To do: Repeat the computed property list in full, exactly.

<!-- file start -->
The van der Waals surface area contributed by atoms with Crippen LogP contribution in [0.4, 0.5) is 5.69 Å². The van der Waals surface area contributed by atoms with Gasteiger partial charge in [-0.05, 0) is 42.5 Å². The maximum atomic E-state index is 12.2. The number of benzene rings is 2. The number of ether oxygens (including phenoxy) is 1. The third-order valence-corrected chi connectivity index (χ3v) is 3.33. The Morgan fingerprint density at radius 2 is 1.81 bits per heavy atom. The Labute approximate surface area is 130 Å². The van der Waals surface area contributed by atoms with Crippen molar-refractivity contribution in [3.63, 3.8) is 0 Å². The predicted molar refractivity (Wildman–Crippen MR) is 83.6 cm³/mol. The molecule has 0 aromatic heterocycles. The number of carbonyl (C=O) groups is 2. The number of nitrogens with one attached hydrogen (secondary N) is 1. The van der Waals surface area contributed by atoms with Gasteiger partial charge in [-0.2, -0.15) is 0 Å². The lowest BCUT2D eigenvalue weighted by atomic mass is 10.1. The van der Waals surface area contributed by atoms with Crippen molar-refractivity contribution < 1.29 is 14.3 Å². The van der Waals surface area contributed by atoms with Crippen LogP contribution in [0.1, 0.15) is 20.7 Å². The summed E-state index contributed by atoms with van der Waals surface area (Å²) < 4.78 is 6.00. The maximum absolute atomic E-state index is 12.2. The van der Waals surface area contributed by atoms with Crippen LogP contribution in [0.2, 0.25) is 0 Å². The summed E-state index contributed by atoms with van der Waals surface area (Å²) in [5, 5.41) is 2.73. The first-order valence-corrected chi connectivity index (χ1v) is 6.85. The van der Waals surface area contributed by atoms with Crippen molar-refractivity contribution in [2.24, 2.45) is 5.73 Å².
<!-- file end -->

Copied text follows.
The van der Waals surface area contributed by atoms with Crippen LogP contribution in [0.4, 0.5) is 5.69 Å². The van der Waals surface area contributed by atoms with Gasteiger partial charge in [-0.05, 0) is 42.5 Å². The maximum atomic E-state index is 12.2. The number of benzene rings is 2. The number of ether oxygens (including phenoxy) is 1. The third-order valence-corrected chi connectivity index (χ3v) is 3.33. The Morgan fingerprint density at radius 2 is 1.81 bits per heavy atom. The Labute approximate surface area is 130 Å². The van der Waals surface area contributed by atoms with Crippen molar-refractivity contribution in [3.63, 3.8) is 0 Å². The predicted molar refractivity (Wildman–Crippen MR) is 83.6 cm³/mol. The molecule has 0 aromatic heterocycles. The number of carbonyl (C=O) groups is 2. The number of nitrogens with one attached hydrogen (secondary N) is 1. The van der Waals surface area contributed by atoms with Gasteiger partial charge in [-0.2, -0.15) is 0 Å². The lowest BCUT2D eigenvalue weighted by atomic mass is 10.1. The van der Waals surface area contributed by atoms with Crippen molar-refractivity contribution < 1.29 is 14.3 Å². The van der Waals surface area contributed by atoms with Crippen LogP contribution in [0.1, 0.15) is 20.7 Å². The summed E-state index contributed by atoms with van der Waals surface area (Å²) < 4.78 is 6.00. The maximum absolute atomic E-state index is 12.2. The van der Waals surface area contributed by atoms with Crippen LogP contribution in [0.2, 0.25) is 0 Å². The summed E-state index contributed by atoms with van der Waals surface area (Å²) in [5, 5.41) is 2.73. The first-order valence-corrected chi connectivity index (χ1v) is 6.85. The van der Waals surface area contributed by atoms with Crippen molar-refractivity contribution in [2.24, 2.45) is 5.73 Å².